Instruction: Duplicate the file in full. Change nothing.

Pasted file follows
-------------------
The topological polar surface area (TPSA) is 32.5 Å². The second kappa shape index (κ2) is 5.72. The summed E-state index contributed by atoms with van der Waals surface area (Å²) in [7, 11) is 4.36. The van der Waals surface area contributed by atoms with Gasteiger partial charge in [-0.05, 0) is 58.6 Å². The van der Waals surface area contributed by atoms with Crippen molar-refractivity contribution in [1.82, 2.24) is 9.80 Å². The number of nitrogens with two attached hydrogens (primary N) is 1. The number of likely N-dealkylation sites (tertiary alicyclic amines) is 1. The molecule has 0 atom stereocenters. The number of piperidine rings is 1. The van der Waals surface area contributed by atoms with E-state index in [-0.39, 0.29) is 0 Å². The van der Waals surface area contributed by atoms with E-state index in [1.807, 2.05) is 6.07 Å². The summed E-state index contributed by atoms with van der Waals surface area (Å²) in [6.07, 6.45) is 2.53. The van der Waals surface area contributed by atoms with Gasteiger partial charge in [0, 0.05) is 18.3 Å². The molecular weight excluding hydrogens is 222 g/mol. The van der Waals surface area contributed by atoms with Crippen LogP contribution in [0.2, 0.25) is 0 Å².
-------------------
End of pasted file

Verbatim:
The topological polar surface area (TPSA) is 32.5 Å². The second kappa shape index (κ2) is 5.72. The summed E-state index contributed by atoms with van der Waals surface area (Å²) in [7, 11) is 4.36. The van der Waals surface area contributed by atoms with Gasteiger partial charge in [-0.05, 0) is 58.6 Å². The van der Waals surface area contributed by atoms with Crippen molar-refractivity contribution in [1.82, 2.24) is 9.80 Å². The number of nitrogens with two attached hydrogens (primary N) is 1. The number of likely N-dealkylation sites (tertiary alicyclic amines) is 1. The molecule has 0 atom stereocenters. The number of piperidine rings is 1. The van der Waals surface area contributed by atoms with E-state index in [-0.39, 0.29) is 0 Å². The van der Waals surface area contributed by atoms with E-state index in [1.807, 2.05) is 6.07 Å². The summed E-state index contributed by atoms with van der Waals surface area (Å²) in [6.07, 6.45) is 2.53. The van der Waals surface area contributed by atoms with Gasteiger partial charge in [0, 0.05) is 18.3 Å². The molecular weight excluding hydrogens is 222 g/mol. The van der Waals surface area contributed by atoms with Crippen LogP contribution in [0.2, 0.25) is 0 Å².